An unfamiliar fungus grows on a tree. I call it red velvet tree fungus, because that's what it looked and felt like.

Kayakers test their skill and muscles against the river. Idiots on Ski-Doos look for sudden death. The water pours out from the dam. One big wave would be enough to tip over a Ski-Doo trying to power upstream. Kaykers respect the river and know it is a personal contest when they enter the water. People with power toys think they can overcome the power of the river. They will find they are wrong.

Tuesday, June 24, 2008

Wordless Wander

Footprints wander
Across the sand
Run to safety
Search for food
Rest from long flight
I wonder....

Sunday, June 15, 2008

The Vineyard

Many farmers in Kentucky are abandoning tobacco as a staple crop. Some turn to vegetables, or just raise cattle. Hay is so high priced this year, I'm sure those who can get in an extra cutting of hay will do so. Kentucky has long has a reputation as a producer of bourbon whisky, but in the 1800's it was well known for wine as well. More modern farmers are turning to wine making as their primary activity. In addition to planting and tending the vines, gathering the grapes, and bottling the wine, they have learned about the entertainment function of wine making.

Last evening, for example, our Sunday School class made the drive to New Castle, Ky, and the Smith-Berry Vineyard and Winery, for a delightful evening of wine tasting, Bluegrass music, great food, an art exhibit, and (ta-daa) birding! Dick and I were the only ones who appreciated the birding, I'm afraid. A big tobacco barn has been turned into the catering center/bandstand and dance floor. We brought chairs and an appetite, while listening to Hog Operation - how's that for a Bluegrass band name! I don't care for red wines, usually, but continue the search for one sweet enough for my palate, and Smith-Berry has a sweet red wine called Flat Rock Red. I recommend it.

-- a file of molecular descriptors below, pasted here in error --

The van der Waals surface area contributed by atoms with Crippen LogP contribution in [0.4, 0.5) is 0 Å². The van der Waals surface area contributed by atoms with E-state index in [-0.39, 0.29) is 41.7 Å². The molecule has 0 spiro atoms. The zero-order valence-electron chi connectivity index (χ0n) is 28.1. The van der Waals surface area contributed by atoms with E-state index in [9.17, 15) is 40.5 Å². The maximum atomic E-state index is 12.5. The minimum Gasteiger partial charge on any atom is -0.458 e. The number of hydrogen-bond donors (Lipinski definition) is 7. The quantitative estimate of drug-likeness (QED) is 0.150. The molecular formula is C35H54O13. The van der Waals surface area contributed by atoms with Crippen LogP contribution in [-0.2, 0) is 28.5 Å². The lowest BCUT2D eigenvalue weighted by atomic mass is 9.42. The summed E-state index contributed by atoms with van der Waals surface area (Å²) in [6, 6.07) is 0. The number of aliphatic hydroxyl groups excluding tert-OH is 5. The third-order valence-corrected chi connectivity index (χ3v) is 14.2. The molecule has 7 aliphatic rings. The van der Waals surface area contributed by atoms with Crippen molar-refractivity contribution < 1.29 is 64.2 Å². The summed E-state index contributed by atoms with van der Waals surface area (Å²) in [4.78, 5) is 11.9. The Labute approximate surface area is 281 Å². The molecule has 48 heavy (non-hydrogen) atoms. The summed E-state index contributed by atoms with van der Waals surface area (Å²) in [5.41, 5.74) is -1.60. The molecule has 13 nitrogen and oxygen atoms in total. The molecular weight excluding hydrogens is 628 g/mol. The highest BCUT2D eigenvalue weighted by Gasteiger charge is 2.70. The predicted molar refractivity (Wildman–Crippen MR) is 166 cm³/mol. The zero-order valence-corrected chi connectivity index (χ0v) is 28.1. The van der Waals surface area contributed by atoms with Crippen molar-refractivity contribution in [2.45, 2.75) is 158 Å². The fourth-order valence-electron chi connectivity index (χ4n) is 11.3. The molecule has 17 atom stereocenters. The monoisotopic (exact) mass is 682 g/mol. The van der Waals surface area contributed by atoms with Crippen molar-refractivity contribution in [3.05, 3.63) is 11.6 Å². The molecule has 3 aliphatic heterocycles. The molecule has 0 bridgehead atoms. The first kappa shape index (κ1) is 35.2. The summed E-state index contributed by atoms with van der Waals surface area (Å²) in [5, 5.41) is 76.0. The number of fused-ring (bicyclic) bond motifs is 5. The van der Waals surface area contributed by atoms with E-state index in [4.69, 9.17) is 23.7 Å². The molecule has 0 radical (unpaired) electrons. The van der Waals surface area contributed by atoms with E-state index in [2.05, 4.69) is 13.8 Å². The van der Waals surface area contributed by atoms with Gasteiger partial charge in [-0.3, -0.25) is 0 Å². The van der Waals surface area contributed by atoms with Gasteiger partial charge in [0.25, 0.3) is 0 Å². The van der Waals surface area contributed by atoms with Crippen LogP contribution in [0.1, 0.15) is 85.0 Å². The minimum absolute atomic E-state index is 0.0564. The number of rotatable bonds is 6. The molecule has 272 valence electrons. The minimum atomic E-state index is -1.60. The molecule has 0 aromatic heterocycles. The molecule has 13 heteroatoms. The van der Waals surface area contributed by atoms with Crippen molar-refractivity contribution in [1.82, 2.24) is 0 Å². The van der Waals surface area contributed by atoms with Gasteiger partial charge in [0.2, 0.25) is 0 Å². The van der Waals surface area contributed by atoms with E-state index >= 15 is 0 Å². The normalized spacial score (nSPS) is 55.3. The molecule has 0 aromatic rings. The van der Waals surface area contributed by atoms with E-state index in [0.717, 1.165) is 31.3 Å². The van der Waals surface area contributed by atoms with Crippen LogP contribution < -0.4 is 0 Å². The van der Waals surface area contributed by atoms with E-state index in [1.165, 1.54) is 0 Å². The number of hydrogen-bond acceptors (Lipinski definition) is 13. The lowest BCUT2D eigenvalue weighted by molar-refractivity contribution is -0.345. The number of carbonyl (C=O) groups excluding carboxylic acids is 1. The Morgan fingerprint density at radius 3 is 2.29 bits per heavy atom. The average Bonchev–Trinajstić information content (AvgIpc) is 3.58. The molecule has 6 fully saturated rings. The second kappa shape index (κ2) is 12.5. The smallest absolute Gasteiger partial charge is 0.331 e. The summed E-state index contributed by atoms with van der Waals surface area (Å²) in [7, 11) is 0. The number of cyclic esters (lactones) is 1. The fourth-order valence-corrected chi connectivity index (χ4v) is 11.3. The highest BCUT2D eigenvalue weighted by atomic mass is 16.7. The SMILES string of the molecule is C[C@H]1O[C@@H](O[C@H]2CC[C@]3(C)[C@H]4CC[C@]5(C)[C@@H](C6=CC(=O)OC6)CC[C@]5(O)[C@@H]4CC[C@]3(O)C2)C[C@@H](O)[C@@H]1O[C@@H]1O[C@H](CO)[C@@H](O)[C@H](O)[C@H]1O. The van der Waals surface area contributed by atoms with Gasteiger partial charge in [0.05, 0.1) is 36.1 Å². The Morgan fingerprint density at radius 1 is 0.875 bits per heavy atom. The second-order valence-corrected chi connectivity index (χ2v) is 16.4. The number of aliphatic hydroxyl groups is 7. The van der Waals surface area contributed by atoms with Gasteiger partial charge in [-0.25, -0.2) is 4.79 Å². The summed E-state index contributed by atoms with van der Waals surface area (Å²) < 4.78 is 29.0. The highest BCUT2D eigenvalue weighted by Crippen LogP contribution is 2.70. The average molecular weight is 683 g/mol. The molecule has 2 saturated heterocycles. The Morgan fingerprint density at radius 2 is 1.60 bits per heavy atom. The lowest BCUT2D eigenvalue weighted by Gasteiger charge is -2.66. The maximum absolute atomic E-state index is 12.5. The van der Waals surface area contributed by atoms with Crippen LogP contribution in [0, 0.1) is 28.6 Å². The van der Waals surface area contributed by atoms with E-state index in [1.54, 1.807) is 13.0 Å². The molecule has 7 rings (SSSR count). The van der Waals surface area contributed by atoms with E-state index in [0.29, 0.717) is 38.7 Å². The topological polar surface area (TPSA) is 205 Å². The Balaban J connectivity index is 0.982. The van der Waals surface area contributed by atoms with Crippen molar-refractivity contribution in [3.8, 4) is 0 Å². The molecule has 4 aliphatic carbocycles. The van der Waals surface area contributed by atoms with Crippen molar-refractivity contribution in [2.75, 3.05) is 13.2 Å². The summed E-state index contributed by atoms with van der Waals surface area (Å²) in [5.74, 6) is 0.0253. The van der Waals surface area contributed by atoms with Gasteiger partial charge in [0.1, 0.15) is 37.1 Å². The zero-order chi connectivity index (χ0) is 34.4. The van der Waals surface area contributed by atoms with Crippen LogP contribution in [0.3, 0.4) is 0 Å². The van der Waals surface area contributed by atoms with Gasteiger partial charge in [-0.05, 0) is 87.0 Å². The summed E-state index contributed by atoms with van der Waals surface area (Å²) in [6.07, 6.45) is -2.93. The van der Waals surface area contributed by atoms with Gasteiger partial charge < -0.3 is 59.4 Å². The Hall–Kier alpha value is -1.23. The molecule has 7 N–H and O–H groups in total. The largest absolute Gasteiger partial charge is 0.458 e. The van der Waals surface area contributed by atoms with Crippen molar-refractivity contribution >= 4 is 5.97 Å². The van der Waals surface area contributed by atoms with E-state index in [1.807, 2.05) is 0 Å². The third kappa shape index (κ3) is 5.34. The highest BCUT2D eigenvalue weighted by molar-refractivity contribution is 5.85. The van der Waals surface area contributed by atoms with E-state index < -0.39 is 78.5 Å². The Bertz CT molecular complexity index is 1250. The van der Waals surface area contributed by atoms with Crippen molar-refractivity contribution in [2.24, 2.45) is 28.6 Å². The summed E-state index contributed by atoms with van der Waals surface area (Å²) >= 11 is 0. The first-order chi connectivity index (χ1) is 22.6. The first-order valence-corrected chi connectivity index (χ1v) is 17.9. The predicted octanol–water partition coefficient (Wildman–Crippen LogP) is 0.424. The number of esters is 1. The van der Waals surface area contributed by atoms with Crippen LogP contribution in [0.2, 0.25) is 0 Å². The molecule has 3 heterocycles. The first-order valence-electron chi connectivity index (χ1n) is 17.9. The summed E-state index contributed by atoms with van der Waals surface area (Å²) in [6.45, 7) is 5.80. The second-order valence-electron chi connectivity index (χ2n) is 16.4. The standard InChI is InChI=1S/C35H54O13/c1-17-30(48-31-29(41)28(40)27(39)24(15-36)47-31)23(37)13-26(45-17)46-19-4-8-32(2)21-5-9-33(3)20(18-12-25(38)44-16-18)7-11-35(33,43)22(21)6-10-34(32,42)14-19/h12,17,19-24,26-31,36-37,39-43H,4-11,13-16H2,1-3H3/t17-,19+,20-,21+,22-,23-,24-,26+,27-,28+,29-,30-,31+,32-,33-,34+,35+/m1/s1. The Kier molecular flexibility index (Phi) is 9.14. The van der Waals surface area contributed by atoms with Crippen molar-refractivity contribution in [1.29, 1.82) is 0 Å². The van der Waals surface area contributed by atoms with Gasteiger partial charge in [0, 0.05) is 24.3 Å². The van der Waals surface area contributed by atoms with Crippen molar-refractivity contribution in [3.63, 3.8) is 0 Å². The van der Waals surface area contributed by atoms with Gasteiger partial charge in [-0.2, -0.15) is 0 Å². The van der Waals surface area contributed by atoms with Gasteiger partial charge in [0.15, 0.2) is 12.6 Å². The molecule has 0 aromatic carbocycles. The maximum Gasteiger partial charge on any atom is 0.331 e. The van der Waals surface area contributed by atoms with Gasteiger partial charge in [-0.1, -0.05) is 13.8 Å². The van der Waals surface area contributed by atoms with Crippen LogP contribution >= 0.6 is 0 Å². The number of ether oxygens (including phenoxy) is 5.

I did not take binoculars and camera, planning to just enjoy our friends and the music, without thinking about birds. Dick still had his equipment in the car, thank goodness. Between sets, we walked down into the vineyards, just to enjoy the evening. The Tree Swallows swooped around, then landed on the wires supporting the vines. They must have been either exhausted or tame, as they sat and let us walk fairly close before taking wing again. I was delighted, since I have been unable to get any photos of the Swallows at the Falls. They were joined by Eastern Kingbirds and several Meadowlarks. At one point, I thought I even saw a Horned Lark! We got Dick's camera from the car, and went back for some great swallow photos and a movie. Another wine tasting/birding trip is called for, since I did not get to try any of the white wines. Nor did we see any hawks, who should have been patrolling these open grassy fields. AND, the nearby barn missing half a roof looks like a fine place for an owl or two to establish residence.

Sunset happens every day. But sometimes, you enjoy one more than others. It's a matter of being in the right place at the right time, like so much else in life.

Tuesday, June 10, 2008

A Break in the Weather

I don't really intend to be the Weather Person in these posts, but to a birder, the weather can be important. Either it's lousy, and neither I nor the birds want to be out in it if we can avoid it, or it's turned wonderful, and I can't wait to get outside. Today, the weather is terrific, comfortable in both temperature and humidity after a long spell of hot and humid.

Looks like a great evening for some spur of the moment birding at Garvin Brown Preserve. Birders say it's a large open meadow tucked between the Ohio River and some of the most expensive real estate in the county. A farmer would say it's a big empty field full of weeds. In any event, it's a good place to view all the meadow birds you miss when walking in the woods.